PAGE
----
Three coins issued by the Judenrat in the Łódź Ghetto and used by the ghetto residents, 1943.
Coins of different values: 10 marks, 25 marks, 100 marks. The coins of the Łódź (Litzmannstadt) Ghetto were minted by the Judenrat for internal use of the Jews living there.
One way the Nazis extorted the Jews of the ghetto was by printing "ghetto money", Jews of the Łódź Ghetto were required to exchange any money they had for ghetto money, according to exchange rates set by the Germans. Ghetto money was the sole valid monetary means in the ghetto. Another goal of ghetto money was to prevent any possibility of smuggling, as ghetto money had no value outside the ghetto borders.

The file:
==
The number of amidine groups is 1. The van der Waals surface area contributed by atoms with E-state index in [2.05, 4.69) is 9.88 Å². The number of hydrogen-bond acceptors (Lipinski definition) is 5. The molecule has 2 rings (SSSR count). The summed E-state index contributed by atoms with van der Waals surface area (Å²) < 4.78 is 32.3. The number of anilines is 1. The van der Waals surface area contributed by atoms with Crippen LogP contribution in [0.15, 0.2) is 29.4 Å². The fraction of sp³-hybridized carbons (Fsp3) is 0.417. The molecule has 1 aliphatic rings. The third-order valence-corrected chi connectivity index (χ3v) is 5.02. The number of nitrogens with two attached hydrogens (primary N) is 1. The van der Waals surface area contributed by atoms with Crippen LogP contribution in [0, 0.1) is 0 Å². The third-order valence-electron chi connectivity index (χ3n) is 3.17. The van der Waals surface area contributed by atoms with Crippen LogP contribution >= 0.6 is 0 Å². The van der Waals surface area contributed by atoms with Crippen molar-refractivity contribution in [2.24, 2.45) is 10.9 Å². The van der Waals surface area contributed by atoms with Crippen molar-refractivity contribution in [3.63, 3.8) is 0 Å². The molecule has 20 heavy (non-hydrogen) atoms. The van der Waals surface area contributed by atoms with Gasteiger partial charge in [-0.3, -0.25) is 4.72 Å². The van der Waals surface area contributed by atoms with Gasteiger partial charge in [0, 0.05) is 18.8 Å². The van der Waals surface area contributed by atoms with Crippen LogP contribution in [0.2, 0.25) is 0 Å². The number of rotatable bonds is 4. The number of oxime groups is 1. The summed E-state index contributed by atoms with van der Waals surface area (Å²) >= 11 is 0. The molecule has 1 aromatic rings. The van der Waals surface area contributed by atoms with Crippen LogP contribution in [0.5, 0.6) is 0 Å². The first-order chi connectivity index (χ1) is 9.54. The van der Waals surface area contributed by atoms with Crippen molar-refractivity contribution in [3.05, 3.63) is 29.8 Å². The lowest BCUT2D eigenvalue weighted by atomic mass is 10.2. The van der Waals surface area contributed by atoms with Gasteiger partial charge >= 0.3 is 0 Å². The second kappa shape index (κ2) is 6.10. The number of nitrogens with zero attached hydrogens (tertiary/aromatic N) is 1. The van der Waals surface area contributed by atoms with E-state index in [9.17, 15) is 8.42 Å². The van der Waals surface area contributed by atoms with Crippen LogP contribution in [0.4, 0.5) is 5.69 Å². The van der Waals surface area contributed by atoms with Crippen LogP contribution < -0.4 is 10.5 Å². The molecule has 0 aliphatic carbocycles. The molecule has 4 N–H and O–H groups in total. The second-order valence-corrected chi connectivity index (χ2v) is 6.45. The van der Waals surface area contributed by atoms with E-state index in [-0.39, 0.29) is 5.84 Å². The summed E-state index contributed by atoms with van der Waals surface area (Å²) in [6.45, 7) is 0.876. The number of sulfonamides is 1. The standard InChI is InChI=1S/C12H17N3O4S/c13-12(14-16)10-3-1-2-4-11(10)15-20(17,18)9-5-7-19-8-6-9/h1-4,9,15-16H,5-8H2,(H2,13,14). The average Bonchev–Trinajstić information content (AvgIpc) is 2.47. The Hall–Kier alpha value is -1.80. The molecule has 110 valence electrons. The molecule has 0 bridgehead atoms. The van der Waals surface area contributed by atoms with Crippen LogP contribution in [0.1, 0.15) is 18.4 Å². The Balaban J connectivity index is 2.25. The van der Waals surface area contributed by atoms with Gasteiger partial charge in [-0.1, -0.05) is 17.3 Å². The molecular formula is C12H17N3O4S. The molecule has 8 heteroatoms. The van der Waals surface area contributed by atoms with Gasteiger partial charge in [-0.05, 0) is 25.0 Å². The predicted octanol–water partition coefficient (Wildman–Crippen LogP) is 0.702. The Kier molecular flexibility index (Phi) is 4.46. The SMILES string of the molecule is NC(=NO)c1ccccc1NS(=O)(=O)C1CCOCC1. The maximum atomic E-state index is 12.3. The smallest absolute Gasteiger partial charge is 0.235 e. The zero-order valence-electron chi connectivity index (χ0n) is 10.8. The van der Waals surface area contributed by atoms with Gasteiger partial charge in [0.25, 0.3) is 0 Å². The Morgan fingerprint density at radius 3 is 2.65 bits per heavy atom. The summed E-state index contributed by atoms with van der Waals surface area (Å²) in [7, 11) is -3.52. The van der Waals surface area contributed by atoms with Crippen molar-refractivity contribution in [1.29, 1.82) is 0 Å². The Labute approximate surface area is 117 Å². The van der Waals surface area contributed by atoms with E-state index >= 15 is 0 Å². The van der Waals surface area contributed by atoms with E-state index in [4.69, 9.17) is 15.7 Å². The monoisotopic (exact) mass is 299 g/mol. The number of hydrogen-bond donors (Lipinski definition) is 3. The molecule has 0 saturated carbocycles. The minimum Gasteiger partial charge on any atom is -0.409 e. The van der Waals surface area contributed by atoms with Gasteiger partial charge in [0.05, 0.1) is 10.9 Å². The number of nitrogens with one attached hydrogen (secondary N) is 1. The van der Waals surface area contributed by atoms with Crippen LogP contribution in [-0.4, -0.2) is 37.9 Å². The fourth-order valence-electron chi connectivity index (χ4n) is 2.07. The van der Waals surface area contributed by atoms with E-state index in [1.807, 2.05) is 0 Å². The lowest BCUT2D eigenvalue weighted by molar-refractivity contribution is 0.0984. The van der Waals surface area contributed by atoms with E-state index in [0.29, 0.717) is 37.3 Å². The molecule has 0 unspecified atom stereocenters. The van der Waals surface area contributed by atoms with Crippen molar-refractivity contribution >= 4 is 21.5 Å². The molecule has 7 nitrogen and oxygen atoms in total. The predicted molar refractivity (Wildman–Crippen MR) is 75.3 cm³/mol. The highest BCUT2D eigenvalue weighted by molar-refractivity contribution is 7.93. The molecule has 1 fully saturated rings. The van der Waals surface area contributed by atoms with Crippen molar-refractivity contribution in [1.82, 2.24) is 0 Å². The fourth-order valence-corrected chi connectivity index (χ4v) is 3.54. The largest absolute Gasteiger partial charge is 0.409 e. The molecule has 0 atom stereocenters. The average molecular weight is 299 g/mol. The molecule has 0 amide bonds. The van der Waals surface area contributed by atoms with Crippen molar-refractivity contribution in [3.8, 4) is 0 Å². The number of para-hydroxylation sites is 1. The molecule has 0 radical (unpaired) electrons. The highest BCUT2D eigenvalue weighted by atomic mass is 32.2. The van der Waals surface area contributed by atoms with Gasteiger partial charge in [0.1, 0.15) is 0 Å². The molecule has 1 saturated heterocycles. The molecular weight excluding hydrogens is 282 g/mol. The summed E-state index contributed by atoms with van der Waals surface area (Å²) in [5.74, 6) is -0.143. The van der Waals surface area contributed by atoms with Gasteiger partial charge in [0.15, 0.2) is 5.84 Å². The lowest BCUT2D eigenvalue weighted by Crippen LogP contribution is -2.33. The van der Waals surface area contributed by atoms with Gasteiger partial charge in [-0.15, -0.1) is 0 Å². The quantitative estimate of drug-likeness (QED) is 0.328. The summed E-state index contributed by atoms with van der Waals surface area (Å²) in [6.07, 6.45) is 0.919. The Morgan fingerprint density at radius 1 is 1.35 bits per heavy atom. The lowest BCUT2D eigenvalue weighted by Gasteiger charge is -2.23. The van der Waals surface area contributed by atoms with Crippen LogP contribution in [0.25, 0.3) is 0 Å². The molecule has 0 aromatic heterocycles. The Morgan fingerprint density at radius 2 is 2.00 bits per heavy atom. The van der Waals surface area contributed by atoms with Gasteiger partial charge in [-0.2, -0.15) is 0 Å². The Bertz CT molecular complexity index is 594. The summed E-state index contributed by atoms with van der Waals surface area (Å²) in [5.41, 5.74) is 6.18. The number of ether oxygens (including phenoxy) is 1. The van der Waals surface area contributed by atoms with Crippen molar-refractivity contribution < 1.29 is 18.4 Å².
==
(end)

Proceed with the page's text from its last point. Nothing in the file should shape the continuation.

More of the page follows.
Ghetto money was printed in an outside print shop under German supervision. From December 1942, Judenrat head Rumkowski was authorized to mint coins made of magnesium and aluminum in the ghetto's metal works. Rumkowski oversaw the money circulation. Trade and payment between the ghetto and outside world was such that Jews requested goods which were supplied in exchange for Reichsmarks, foreign currency, gold, silver, goods and labor services.
Overall good condition.